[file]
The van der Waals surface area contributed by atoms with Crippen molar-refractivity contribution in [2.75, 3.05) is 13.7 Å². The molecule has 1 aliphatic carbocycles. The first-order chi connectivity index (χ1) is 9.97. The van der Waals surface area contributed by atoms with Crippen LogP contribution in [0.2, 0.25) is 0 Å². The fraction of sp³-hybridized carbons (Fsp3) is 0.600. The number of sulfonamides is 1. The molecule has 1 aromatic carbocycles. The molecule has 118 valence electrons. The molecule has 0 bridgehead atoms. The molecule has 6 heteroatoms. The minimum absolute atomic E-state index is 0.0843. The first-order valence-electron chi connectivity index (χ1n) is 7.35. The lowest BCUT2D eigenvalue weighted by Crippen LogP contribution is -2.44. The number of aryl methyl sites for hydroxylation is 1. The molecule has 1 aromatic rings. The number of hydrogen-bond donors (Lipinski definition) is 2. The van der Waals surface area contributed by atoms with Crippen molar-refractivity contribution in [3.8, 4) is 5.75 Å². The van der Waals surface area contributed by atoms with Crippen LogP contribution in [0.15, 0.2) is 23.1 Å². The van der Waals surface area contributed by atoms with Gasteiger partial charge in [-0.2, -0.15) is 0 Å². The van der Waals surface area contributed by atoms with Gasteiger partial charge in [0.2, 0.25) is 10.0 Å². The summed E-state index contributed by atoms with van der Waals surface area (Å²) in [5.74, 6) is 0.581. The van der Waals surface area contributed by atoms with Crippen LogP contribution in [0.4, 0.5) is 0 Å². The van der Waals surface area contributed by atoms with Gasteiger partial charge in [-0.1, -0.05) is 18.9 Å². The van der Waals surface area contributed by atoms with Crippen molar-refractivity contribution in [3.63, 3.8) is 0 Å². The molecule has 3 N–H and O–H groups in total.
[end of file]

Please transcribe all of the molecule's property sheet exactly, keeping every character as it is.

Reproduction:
The van der Waals surface area contributed by atoms with Crippen molar-refractivity contribution in [2.75, 3.05) is 13.7 Å². The molecule has 1 aliphatic carbocycles. The first-order chi connectivity index (χ1) is 9.97. The van der Waals surface area contributed by atoms with Crippen LogP contribution in [0.2, 0.25) is 0 Å². The fraction of sp³-hybridized carbons (Fsp3) is 0.600. The number of sulfonamides is 1. The molecule has 1 aromatic carbocycles. The molecule has 118 valence electrons. The molecule has 0 bridgehead atoms. The molecule has 6 heteroatoms. The minimum absolute atomic E-state index is 0.0843. The first-order valence-electron chi connectivity index (χ1n) is 7.35. The lowest BCUT2D eigenvalue weighted by Crippen LogP contribution is -2.44. The number of aryl methyl sites for hydroxylation is 1. The molecule has 1 aromatic rings. The number of hydrogen-bond donors (Lipinski definition) is 2. The van der Waals surface area contributed by atoms with Crippen molar-refractivity contribution in [3.8, 4) is 5.75 Å². The van der Waals surface area contributed by atoms with Crippen LogP contribution in [0.15, 0.2) is 23.1 Å². The van der Waals surface area contributed by atoms with Gasteiger partial charge in [-0.2, -0.15) is 0 Å². The van der Waals surface area contributed by atoms with Gasteiger partial charge in [0.2, 0.25) is 10.0 Å². The summed E-state index contributed by atoms with van der Waals surface area (Å²) in [5.74, 6) is 0.581. The van der Waals surface area contributed by atoms with Crippen LogP contribution in [0.4, 0.5) is 0 Å². The van der Waals surface area contributed by atoms with Gasteiger partial charge in [-0.1, -0.05) is 18.9 Å². The van der Waals surface area contributed by atoms with Crippen molar-refractivity contribution in [3.63, 3.8) is 0 Å². The molecule has 3 N–H and O–H groups in total.